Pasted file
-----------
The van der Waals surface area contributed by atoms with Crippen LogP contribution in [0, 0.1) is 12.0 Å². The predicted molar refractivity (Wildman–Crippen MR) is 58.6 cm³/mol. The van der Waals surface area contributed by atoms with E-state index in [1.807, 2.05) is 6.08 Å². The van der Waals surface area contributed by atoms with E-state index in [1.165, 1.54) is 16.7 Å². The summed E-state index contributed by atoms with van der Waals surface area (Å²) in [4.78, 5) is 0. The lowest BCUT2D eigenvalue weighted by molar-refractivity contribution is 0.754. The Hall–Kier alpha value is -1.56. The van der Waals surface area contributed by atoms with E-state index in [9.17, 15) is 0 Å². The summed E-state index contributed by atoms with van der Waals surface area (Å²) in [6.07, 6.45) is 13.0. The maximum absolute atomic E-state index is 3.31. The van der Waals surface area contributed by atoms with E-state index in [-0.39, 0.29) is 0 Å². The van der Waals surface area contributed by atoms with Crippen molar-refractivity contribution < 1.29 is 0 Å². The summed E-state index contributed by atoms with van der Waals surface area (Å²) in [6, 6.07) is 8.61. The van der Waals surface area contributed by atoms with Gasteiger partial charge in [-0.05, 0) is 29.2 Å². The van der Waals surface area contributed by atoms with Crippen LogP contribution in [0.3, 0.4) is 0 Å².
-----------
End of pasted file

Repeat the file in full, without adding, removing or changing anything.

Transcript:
The van der Waals surface area contributed by atoms with Crippen LogP contribution in [0, 0.1) is 12.0 Å². The predicted molar refractivity (Wildman–Crippen MR) is 58.6 cm³/mol. The van der Waals surface area contributed by atoms with E-state index in [1.807, 2.05) is 6.08 Å². The van der Waals surface area contributed by atoms with E-state index in [1.165, 1.54) is 16.7 Å². The summed E-state index contributed by atoms with van der Waals surface area (Å²) in [4.78, 5) is 0. The lowest BCUT2D eigenvalue weighted by molar-refractivity contribution is 0.754. The Hall–Kier alpha value is -1.56. The van der Waals surface area contributed by atoms with E-state index in [9.17, 15) is 0 Å². The summed E-state index contributed by atoms with van der Waals surface area (Å²) in [6.07, 6.45) is 13.0. The maximum absolute atomic E-state index is 3.31. The van der Waals surface area contributed by atoms with E-state index in [-0.39, 0.29) is 0 Å². The van der Waals surface area contributed by atoms with Crippen molar-refractivity contribution < 1.29 is 0 Å². The summed E-state index contributed by atoms with van der Waals surface area (Å²) in [6, 6.07) is 8.61. The van der Waals surface area contributed by atoms with Gasteiger partial charge in [-0.05, 0) is 29.2 Å². The van der Waals surface area contributed by atoms with Crippen LogP contribution in [0.3, 0.4) is 0 Å².